Veteran named new interim Middletown police chief

Andy Warrick becomes city’s second interim chief since former leader’s departure.

A 22-year veteran has been named Acting Chief of the Middletown Division of Police while promotional testing continues for high-ranking spots in the department.

Major Andy Warrick assumed the chief role effective Saturday following the retirement of former acting chief Major Eric Crank on Friday.

Crank, who retired after 28 years of service to the force, was named acting chief in December when Chief David Birk was placed on administrative leave and later retired.

“Major Warrick has dedicated much of his public safety career to the city of Middletown, and we are confident in his leadership as we continue our process in appointing a permanent police chief in the near future,” said Middletown City Manager Paul Lolli.

Warrick was born in Trenton and graduated from Edgewood High School in 1981. He enlisted in the United States Marine Corps, where he served for over 20 years.

He began his law enforcement career in Norfolk, Va., in 1989 and joined the Middletown police department September 2001 as a patrol officer. In 2007, he was appointed police sergeant, leading to his promotion as lieutenant in 2017. On New Year’s Day 2018, Warrick was appointed major and deputy police chief. Warrick is a 2013 graduate of the Union University, where he received a Bachelor of Science degree in criminal justice.

Testing per civil service requirements is continuing with council expected to approve a new deputy chief in May. Testing will also be conducted for a new chief.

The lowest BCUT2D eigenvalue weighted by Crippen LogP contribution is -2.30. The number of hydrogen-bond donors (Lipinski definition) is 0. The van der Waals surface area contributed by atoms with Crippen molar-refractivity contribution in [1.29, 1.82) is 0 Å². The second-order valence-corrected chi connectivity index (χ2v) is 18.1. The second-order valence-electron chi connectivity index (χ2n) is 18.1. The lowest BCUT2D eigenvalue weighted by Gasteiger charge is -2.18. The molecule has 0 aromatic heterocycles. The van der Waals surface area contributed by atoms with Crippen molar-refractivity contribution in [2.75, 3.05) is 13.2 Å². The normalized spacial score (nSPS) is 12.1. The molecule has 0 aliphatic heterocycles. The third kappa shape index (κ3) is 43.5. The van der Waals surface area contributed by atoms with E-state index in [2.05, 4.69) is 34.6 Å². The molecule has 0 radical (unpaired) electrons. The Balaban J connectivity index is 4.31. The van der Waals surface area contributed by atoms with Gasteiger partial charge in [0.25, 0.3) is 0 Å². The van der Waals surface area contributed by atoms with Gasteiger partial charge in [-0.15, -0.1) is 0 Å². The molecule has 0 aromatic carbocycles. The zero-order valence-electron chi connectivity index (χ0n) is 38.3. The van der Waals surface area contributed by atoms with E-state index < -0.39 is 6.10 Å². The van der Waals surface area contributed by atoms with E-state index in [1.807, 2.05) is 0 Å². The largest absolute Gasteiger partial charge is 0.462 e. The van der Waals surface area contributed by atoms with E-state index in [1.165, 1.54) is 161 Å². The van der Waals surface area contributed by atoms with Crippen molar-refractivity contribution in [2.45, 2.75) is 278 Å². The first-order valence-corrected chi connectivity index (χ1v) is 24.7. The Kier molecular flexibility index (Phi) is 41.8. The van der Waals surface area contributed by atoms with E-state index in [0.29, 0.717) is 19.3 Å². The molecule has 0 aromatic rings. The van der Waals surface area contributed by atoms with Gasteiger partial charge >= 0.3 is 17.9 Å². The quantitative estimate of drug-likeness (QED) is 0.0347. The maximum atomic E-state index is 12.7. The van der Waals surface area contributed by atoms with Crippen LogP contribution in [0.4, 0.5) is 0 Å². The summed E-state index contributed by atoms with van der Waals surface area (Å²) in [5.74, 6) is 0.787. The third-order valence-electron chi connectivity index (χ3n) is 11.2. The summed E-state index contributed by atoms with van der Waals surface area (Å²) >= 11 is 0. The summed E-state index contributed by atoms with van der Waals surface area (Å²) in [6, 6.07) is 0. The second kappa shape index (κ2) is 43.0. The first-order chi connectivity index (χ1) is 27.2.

Middletown fire and police chiefs have to be hired from within, and contractual obligations say the ranks all the way down also have to be filled internally, Lolli said.

In a February interview with the Journal-News, Crank said he gave notice of his retirement in January, but it had nothing to do with Birk’s administrative leave and departure.

“I have been on the fence. Anybody who knew me, particularly my wife and son, knew I had been on the fence since last year,” Crank said. His wife Lynn is a Middletown dispatcher. “It was not secret to my family, but I think it was kind of a surprise to the city and others that people started inferring that I was leaving because of the whole Birk thing, and that was not it.”

After struggling about the retirement decision, Crank said he just knew it was time. He wants to spend more time with family, including a new grandchild.

“I have dedicated close to 33 years between this and the military. I am just tired of wearing a uniform. I am tired of shaving everyday. I am just tired. That’s all,” Crank said.

On March 5, Middletown City Council unanimously approved a voluntary separation agreement with Birk and the city, ending a nearly three-month paid administrative leave of the longtime officer. Birk was given an additional year’s pay as part of the agreement, but no reason given has been given for his departure after a reported internal investigation.

“Birk and council, along with its employees and agents, specifically and unequivocally deny any wrongdoing, and the parties further state that there has been no determination of wrongdoing made by any of the parties,” the separation agreement said.

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